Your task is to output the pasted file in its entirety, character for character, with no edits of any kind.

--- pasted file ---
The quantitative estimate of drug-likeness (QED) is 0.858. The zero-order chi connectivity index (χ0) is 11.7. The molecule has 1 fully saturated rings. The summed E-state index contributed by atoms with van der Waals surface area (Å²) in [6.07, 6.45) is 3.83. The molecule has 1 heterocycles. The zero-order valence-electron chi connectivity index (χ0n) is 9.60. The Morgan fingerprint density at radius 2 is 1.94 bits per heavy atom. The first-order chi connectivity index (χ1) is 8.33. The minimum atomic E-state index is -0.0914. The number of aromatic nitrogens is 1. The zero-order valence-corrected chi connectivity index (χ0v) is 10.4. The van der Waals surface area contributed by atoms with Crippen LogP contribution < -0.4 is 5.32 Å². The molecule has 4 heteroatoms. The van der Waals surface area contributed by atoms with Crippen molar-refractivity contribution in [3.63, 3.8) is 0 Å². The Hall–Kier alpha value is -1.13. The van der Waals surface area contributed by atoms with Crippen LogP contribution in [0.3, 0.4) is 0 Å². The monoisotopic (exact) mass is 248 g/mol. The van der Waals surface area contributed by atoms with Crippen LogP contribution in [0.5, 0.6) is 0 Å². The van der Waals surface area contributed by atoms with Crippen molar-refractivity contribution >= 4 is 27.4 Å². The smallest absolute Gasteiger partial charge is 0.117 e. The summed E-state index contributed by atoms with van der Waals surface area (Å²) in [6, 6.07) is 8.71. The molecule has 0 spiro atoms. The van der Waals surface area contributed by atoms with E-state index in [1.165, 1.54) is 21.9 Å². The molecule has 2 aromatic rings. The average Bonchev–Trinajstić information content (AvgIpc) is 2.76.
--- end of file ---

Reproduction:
The quantitative estimate of drug-likeness (QED) is 0.858. The zero-order chi connectivity index (χ0) is 11.7. The molecule has 1 fully saturated rings. The summed E-state index contributed by atoms with van der Waals surface area (Å²) in [6.07, 6.45) is 3.83. The molecule has 1 heterocycles. The zero-order valence-electron chi connectivity index (χ0n) is 9.60. The Morgan fingerprint density at radius 2 is 1.94 bits per heavy atom. The first-order chi connectivity index (χ1) is 8.33. The minimum atomic E-state index is -0.0914. The number of aromatic nitrogens is 1. The zero-order valence-corrected chi connectivity index (χ0v) is 10.4. The van der Waals surface area contributed by atoms with Crippen LogP contribution < -0.4 is 5.32 Å². The molecule has 4 heteroatoms. The van der Waals surface area contributed by atoms with Crippen molar-refractivity contribution in [3.63, 3.8) is 0 Å². The Hall–Kier alpha value is -1.13. The van der Waals surface area contributed by atoms with Crippen LogP contribution in [0.3, 0.4) is 0 Å². The monoisotopic (exact) mass is 248 g/mol. The van der Waals surface area contributed by atoms with Crippen LogP contribution in [0.5, 0.6) is 0 Å². The van der Waals surface area contributed by atoms with Crippen molar-refractivity contribution >= 4 is 27.4 Å². The smallest absolute Gasteiger partial charge is 0.117 e. The summed E-state index contributed by atoms with van der Waals surface area (Å²) in [6, 6.07) is 8.71. The molecule has 0 spiro atoms. The van der Waals surface area contributed by atoms with E-state index in [1.165, 1.54) is 21.9 Å². The molecule has 2 aromatic rings. The average Bonchev–Trinajstić information content (AvgIpc) is 2.76.